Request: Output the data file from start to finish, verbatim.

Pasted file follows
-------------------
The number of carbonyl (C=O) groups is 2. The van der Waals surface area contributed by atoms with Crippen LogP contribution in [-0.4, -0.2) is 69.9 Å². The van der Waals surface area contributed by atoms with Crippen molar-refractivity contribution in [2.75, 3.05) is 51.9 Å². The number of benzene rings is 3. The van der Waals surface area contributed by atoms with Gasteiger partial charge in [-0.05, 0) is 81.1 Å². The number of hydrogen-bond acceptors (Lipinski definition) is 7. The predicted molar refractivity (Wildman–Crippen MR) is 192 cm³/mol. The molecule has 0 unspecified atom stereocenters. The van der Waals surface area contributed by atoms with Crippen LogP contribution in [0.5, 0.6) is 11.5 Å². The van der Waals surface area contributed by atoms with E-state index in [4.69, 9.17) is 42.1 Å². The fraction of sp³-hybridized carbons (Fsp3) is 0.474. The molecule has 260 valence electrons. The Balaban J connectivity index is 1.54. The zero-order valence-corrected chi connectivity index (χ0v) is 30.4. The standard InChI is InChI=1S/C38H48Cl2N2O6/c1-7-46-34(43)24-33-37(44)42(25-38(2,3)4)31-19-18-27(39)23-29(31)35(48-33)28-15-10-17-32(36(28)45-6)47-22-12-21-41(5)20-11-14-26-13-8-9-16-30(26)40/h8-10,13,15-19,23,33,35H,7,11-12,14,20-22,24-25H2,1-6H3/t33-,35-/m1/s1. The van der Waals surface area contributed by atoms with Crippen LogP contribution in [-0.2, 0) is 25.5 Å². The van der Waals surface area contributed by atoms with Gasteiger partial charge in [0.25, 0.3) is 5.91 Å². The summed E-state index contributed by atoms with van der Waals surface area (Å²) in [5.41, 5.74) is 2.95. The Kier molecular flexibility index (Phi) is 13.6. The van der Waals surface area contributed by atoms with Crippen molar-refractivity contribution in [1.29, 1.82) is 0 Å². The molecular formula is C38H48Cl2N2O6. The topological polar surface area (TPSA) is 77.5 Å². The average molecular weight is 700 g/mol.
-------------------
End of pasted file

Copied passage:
The number of carbonyl (C=O) groups is 2. The van der Waals surface area contributed by atoms with Crippen LogP contribution in [-0.4, -0.2) is 69.9 Å². The van der Waals surface area contributed by atoms with Crippen molar-refractivity contribution in [2.75, 3.05) is 51.9 Å². The number of benzene rings is 3. The van der Waals surface area contributed by atoms with Gasteiger partial charge in [-0.05, 0) is 81.1 Å². The number of hydrogen-bond acceptors (Lipinski definition) is 7. The predicted molar refractivity (Wildman–Crippen MR) is 192 cm³/mol. The molecule has 0 unspecified atom stereocenters. The van der Waals surface area contributed by atoms with Crippen LogP contribution in [0.5, 0.6) is 11.5 Å². The van der Waals surface area contributed by atoms with E-state index in [4.69, 9.17) is 42.1 Å². The fraction of sp³-hybridized carbons (Fsp3) is 0.474. The molecule has 260 valence electrons. The Balaban J connectivity index is 1.54. The zero-order valence-corrected chi connectivity index (χ0v) is 30.4. The standard InChI is InChI=1S/C38H48Cl2N2O6/c1-7-46-34(43)24-33-37(44)42(25-38(2,3)4)31-19-18-27(39)23-29(31)35(48-33)28-15-10-17-32(36(28)45-6)47-22-12-21-41(5)20-11-14-26-13-8-9-16-30(26)40/h8-10,13,15-19,23,33,35H,7,11-12,14,20-22,24-25H2,1-6H3/t33-,35-/m1/s1. The van der Waals surface area contributed by atoms with Crippen LogP contribution in [-0.2, 0) is 25.5 Å². The van der Waals surface area contributed by atoms with Gasteiger partial charge in [0.25, 0.3) is 5.91 Å². The summed E-state index contributed by atoms with van der Waals surface area (Å²) in [5.41, 5.74) is 2.95. The Kier molecular flexibility index (Phi) is 13.6. The van der Waals surface area contributed by atoms with Crippen molar-refractivity contribution in [1.29, 1.82) is 0 Å². The molecular formula is C38H48Cl2N2O6. The topological polar surface area (TPSA) is 77.5 Å². The average molecular weight is 700 g/mol.